If you want to improve your odds, pick a night when something is happening in space. For example a satellite launch or something else of the sort.
A word of caution. I wouldn’t trust them. Take some precautions to hide your infrared signature from observation. Take some precautions to make you less visible from observation.
Some EMF shielding such as aluminium foil may be a good idea. Prepare yourself a few hiding spots, so you can melt safely into the background.
While they are reputed to be interested in anally probing abductees, I fear their researches are likely to be much more widespread and invasive. It is also unlikely they care much about using anaesthetic for whatever they do. Good luck!
Above also features on orbitalenginetrue.html
|Known star systems within 5.0 parsecs (16.3 light-years)|
|Altair, designation α Aquilae, is the brightest star in the constellation of Aquila|
|and the twelfth brightest star in the night sky. It is currently in the G-cloud|
|—a nearby interstellar cloud, an accumulation of gas and dust|
|Distance 16.73 Light Years|
|Solar System||Sun (Sol)||0.0000158|
|Alpha Centauri||Proxima Centauri (V645 Centauri)||4.2441±0.0011|
|(Rigil Kentaurus)||α Centauri A (HD 128620)||4.3650±0.0068|
|α Centauri B (HD 128621)|
|Barnard's Star (BD+04°3561a)||5.9577±0.0032|
|Wolf 359 (CN Leonis)||7.856±0.031|
|Lalande 21185 (BD+36°2147)||8.307±0.014|
|(α Canis Majoris)||
|Luyten 726-8||Luyten 726-8 A (BL Ceti)||8.791±0.012|
|Luyten 726-8 B (UV Ceti)|
|Ross 154 (V1216 Sagittarii)||9.7035±0.0019|
|Ross 248 (HH Andromedae)||10.2903±0.0041|
|Epsilon Eridani (BD−09°697)||10.446±0.016|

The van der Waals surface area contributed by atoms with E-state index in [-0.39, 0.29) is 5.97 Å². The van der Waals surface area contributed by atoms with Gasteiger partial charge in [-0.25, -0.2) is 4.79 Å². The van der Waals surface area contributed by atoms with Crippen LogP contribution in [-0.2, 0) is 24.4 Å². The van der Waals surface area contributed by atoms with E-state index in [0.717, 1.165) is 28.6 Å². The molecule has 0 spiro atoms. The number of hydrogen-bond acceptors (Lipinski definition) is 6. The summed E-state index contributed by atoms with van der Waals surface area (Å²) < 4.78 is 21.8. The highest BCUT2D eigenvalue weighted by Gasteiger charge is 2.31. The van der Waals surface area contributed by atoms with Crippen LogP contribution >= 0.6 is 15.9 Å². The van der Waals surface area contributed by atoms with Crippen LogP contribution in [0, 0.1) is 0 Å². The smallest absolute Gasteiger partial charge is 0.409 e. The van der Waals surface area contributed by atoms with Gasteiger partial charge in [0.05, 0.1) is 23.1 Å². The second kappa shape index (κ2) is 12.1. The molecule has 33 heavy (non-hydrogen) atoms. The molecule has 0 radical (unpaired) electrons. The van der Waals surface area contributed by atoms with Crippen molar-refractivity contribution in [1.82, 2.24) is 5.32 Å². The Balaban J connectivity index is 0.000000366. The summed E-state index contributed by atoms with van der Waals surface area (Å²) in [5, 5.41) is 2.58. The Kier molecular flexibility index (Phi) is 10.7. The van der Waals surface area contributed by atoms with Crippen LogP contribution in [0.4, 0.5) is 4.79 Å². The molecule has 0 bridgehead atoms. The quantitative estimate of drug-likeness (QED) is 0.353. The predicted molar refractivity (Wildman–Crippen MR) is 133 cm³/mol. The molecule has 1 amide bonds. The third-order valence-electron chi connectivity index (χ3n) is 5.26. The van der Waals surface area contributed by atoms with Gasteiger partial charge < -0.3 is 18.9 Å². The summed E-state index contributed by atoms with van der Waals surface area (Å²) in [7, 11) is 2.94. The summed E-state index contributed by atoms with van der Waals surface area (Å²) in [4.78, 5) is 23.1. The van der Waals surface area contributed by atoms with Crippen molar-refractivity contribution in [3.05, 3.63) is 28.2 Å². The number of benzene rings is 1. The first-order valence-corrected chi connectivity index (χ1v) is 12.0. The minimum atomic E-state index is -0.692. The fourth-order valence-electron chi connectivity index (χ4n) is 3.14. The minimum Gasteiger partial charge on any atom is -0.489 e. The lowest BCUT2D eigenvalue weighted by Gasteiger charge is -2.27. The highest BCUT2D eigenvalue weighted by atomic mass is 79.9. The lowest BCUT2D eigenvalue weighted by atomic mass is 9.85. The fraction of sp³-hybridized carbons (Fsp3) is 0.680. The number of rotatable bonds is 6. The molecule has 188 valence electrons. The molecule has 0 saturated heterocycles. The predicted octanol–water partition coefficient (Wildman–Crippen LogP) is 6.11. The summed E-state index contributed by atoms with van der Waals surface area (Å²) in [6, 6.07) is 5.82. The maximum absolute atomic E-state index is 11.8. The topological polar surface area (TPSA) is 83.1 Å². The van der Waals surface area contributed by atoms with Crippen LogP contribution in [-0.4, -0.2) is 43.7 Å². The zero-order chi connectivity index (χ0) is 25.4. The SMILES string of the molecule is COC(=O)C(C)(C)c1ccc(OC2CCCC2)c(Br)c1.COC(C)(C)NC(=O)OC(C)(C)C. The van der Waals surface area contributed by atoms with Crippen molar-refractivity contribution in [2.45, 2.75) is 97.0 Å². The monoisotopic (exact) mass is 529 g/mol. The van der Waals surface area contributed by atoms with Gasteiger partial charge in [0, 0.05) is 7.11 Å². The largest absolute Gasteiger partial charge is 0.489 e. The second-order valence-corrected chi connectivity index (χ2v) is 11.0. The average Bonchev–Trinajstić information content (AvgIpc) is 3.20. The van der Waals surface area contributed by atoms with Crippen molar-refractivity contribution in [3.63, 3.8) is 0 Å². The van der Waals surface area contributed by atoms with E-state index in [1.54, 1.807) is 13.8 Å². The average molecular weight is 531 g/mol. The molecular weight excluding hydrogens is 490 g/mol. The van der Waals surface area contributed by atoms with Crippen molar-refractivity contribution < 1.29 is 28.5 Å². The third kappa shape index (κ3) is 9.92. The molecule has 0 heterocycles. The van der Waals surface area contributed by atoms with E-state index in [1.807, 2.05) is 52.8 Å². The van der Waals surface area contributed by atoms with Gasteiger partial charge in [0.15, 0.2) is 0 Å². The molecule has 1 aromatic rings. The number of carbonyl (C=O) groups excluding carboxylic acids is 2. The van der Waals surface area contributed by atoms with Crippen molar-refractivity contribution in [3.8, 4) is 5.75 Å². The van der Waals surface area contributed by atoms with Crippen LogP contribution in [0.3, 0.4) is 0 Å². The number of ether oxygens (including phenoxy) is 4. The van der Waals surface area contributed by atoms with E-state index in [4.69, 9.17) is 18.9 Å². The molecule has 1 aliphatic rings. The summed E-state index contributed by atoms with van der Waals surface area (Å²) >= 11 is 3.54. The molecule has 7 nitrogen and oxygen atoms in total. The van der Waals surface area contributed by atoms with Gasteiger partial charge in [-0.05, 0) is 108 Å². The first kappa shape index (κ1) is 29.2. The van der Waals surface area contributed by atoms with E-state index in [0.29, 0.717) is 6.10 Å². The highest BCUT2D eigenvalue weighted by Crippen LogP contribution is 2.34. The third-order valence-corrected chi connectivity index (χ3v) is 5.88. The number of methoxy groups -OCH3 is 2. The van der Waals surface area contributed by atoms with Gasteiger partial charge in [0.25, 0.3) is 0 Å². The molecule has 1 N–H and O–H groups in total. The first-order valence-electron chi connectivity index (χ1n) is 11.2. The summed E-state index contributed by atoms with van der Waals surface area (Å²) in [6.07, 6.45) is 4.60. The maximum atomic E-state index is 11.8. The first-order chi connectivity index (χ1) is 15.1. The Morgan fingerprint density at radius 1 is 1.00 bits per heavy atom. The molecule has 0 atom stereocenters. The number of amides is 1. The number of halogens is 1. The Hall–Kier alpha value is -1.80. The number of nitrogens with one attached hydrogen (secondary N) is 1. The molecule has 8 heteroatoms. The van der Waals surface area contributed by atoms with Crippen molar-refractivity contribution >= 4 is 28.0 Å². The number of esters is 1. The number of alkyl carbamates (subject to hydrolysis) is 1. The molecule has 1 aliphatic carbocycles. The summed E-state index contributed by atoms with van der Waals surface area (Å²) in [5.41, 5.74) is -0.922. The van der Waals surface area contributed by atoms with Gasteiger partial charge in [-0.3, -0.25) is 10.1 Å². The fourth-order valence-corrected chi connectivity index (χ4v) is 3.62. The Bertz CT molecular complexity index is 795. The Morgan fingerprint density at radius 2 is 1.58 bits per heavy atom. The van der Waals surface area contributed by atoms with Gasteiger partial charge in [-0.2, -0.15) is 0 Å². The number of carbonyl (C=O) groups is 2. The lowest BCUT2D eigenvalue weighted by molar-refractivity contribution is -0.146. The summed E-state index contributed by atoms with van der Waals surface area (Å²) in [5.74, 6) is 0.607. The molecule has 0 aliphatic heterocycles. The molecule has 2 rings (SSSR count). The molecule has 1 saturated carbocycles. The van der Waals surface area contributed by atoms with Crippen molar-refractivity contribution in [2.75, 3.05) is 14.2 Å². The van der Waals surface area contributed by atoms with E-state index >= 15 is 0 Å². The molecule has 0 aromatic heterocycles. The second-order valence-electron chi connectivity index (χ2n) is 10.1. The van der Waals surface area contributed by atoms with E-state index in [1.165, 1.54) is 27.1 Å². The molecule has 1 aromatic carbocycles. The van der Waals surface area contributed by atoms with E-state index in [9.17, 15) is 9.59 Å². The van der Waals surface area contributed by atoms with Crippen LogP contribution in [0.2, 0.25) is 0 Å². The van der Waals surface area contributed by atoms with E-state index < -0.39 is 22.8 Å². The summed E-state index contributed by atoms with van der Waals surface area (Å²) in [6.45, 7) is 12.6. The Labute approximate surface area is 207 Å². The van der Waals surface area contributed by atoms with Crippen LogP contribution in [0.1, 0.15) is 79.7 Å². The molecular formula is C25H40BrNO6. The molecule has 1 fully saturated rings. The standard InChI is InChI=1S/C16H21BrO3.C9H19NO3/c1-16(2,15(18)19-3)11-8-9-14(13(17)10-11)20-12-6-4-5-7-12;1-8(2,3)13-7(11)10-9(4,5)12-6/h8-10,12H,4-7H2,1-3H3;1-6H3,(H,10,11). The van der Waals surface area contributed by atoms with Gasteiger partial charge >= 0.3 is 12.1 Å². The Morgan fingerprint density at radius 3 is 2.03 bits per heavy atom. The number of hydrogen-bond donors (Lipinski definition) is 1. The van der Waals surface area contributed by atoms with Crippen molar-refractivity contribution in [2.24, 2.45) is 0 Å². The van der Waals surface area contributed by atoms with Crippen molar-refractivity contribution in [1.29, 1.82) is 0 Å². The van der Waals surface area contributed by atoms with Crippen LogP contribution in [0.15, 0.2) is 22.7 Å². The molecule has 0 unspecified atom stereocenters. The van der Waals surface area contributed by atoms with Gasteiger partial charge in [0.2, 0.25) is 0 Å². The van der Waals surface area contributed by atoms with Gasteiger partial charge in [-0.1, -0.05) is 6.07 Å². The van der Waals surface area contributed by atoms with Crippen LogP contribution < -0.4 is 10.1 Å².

|Lacaille 9352 (CD−36°15693)||10.7211±0.0016|
|Ross 128 (FI Virginis)||11.0074±0.0026|
|EZ Aquarii||EZ Aquarii A||11.109±0.034|
|(Gliese 866, Luyten 789-6)||EZ Aquarii B|
|EZ Aquarii C|
|61 Cygni||61 Cygni A (BD+38°4343)||11.4008±0.0012|
|61 Cygni B (BD+38°4344)|
|(α Canis Minoris)||
|Struve 2398||Struve 2398 A (HD 173739)||11.4880±0.0012|
|(Gliese 725, BD+59°1915)||Struve 2398 B (HD 173740)|
|Groombridge 34||Groombridge 34 A (GX Andromedae)||11.6182±0.0008|
|(Gliese 15)||Groombridge 34 B (GQ Andromedae)|
|DX Cancri (G 51-15)||11.6780±0.0056|
|Tau Ceti (BD−16°295)||11.753±0.022|
|Epsilon Indi||Epsilon Indi A||11.869±0.011|
|GJ 1061 (LHS 1565)||11.9803±0.0029|
|YZ Ceti (LHS 138)||12.1084±0.0035|
|Luyten's Star (BD+05°1668)||12.199±0.036|
|Teegarden's Star (SO025300.5+165258)||12.496±0.013|
|SCR 1845-6357||SCR 1845-6357 A||12.571±0.054|
|Kapteyn's Star (CD−45°1841)||12.8294±0.0013|
|Lacaille 8760 (AX Microscopii)||12.9515±0.0029|
|Kruger 60||Kruger 60 A||13.0724±0.0052|
|(BD+56°2783)||Kruger 60 B (DO Cephei)|
|Ross 614||Ross 614A (LHS 1849)||13.424±0.049|
|(V577 Monocerotis, Gliese 234)||Ross 614B (LHS 1850)|
|Wolf 1061 (Gliese 628, BD−12°4523)||14.0458±0.0038|
|Wolf 424||Wolf 424 A||14.05±0.26|
|(FL Virginis, LHS 333, Gliese 473)||Wolf 424 B|
|Gliese 1 (CD−37°15492)||14.1725±0.0037|
|L 1159-16 (TZ Arietis, Gliese 83.1)||14.5843±0.0070|
|Gliese 674 (LHS 449)||14.8387±0.0033|
|Gliese 687 (LHS 450, BD+68°946)||14.8401±0.0022|
|LHS 292 (LP 731-58)||14.885±0.011|
|LP 145-141 (WD 1142-645, Gliese 440)||15.1182±0.0023|
|G 208-44||G 208-44 A (V1581 Cyg)||15.2090±0.0050|
|G 208-45||G 208-45|
|(GJ 1245)||G 208-44 B|
|Gliese 876 (Ross 780)||15.2504±0.0054|
|LHS 288 (Luyten 143-23)||15.7703±0.0056|
|Groombridge 1618 (Gliese 380)||15.8797±0.0026|
|Gliese 412||Gliese 412 A||15.983±0.013|
|Gliese 412 B (WX Ursae Majoris)|
|GJ 1005||GJ 1005 A||16.26±0.76[note 4]|
|GJ 1005 B|